US-based Micron Technology on Monday forecast a revenue hit in the low single digits to high single digits after China’s ban on selling its memory chips to major domestic industries, marking the latest in the Sino-US trade dispute.
China’s cyberspace regulator said late on Sunday that Micron, the largest maker of memory chips in the United States, had failed its network security review and would bar key infrastructure operators from buying from the company.
It did not provide details about what risks it found or which company products would be affected.
Analysts said they saw limited direct impact on Micron, as most of its main customers in China are consumer electronics players, but warned that the move could prompt some companies to rid their supply chains of Micron products due to political risks.
Micron’s chief financial officer, Mark Murphy, told a conference on Monday that it was unclear what concerns Beijing had and that direct and indirect sales to China-based companies accounted for about a quarter of the chipmaker’s revenue.
“We’re currently estimating an impact range at the low single digit percentage of our company’s total revenue at the low end and the high single digit percentage of our company’s total revenue at the high end,” Murphy said.
The remarks helped Micron shares cut losses, with the stock shedding 3.4 percent after falling as much as 6 percent in premarket trade.
Beijing’s decision was contested by Washington, but it helped actions by Micron’s rivals in China and South Korea, which are seen as benefiting as mainland companies seek out memory products from other sources.
“We strongly oppose restrictions that have no basis in fact,” a US Commerce Department spokesman said on Sunday.
“This action, along with recent attacks and attacks on other US companies, is inconsistent with (China’s) claims that it is opening up its markets and committed to a transparent regulatory framework.”
Tensions between Washington and Beijing have grown in recent months following incursions and visits by Chinese officials to US due diligence firm Mintz Group and management consultancy Bain.
Micron is the first US chipmaker to be targeted by Beijing following a series of export controls by Washington on certain US components and chip-making tools to prevent them from being used to boost China’s military capabilities.
China launched the review in late March amid a dispute over chip technology and worsening relations between Washington and Beijing.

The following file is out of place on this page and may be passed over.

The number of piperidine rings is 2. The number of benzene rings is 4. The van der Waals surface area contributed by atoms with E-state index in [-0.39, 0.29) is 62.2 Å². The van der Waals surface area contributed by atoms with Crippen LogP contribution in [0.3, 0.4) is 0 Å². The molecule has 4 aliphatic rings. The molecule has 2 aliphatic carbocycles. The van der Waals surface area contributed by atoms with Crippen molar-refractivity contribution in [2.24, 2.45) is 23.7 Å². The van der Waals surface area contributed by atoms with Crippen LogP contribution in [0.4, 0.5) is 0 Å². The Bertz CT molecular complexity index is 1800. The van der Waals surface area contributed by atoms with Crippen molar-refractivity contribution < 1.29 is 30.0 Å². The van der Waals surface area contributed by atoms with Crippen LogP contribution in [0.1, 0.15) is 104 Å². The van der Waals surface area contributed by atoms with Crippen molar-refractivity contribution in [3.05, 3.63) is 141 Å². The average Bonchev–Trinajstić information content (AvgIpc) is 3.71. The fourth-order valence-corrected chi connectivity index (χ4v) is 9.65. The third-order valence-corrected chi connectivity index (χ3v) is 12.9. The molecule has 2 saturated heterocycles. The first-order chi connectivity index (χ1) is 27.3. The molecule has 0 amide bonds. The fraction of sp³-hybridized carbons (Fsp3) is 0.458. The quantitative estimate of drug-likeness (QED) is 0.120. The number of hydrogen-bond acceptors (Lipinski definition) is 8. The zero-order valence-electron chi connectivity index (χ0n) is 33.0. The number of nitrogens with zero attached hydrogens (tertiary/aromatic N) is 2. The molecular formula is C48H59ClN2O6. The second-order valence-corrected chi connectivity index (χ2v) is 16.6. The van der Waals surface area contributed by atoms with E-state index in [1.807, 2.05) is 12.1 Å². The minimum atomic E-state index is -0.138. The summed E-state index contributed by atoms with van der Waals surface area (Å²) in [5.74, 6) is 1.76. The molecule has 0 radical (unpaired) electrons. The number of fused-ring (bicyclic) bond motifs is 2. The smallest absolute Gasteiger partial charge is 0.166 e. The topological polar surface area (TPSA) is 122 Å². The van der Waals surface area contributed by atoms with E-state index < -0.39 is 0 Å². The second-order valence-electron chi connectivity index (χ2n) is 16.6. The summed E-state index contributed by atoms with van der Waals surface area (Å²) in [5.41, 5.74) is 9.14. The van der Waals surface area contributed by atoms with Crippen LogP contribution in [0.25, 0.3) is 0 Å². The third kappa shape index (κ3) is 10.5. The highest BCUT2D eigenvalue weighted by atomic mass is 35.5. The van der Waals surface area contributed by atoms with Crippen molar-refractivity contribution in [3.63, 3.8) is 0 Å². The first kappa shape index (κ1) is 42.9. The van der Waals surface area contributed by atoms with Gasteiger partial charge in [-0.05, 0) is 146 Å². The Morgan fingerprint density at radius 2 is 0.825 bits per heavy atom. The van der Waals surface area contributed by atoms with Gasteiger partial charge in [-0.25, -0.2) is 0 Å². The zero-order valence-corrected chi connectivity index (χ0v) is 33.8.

The move also comes shortly after Group of Seven nations agreed to “reduce risk, not decouple” economic engagement with China and as US President Joe Biden called for an “open hotline” between Washington and Beijing.
The US Commerce Department said it would speak directly with officials in Beijing to clarify its actions.
“We will also engage with key allies and partners to ensure we are well coordinated to address memory chip market distortions caused by China’s actions,” the department said.
While the Chinese statement and state media said Micron’s decision needed to be viewed as an individual case in the context of national security concerns, not geopolitics, prominent Chinese commentator Hu Xijin took a different note.
“Washington itself encourages US companies to do things that jeopardize China’s national security, so it suspects Chinese companies are doing the same,” tweeted the former editor-in-chief of the nationalist state tabloid Global Times. “The whole world should beware of America.”
Michael Hart, president of the American Chamber of Commerce in Beijing, said the ban had created uncertainty among US companies operating in China.
Hart said that “members are asking us two things: will they be targeted because they are Americans and how can they ensure they remain compliant in a business environment that appears to be increasingly influenced by national security concerns?”
Other US chipmakers with heavy exposure to China, such as Qualcomm, Intel and Broadcom, fell about 1 percent.
Rallying Chinese Chip Stocks
China’s announcement of its review of Micron helped boost shares in some local chip-making related companies, as state media reported that domestic players could benefit from the move.
Shares in companies including Gigadevice Semiconductors, Ingenic Semiconductor and Shenzhen Kaifa technology opened between 3 percent and 8 percent before paring gains.
Micron’s main rivals also saw their shares rise, with South Korea’s Samsung Electronics and SK Hynix up 0.9 percent and 2.1 percent respectively. They pared earnings later and closed up 0.2 percent and 0.9 percent as analysts expect a limited hit at Micron.
Both Samsung and SK Hynix had no comment.
“Because Micron’s DRAM and NAND products are much less servers, we believe most of their revenue in China will not be generated by telcos and the government. The ultimate impact on Micron will be very limited,” said Jefferies.
Bernstein said a 2% hit to sales was the most realistic estimate, as Micron’s exposure to the enterprise and cloud server segment is relatively small.
Beijing has broadly defined industries it considers “critical” such as communications and public transport, but has not specified exactly what type of business they apply to.
China, the world’s biggest buyer of semiconductors, has gradually reduced its reliance on foreign-made chips in a multiyear campaign to increase self-sufficiency.
© Thomson Reuters 2023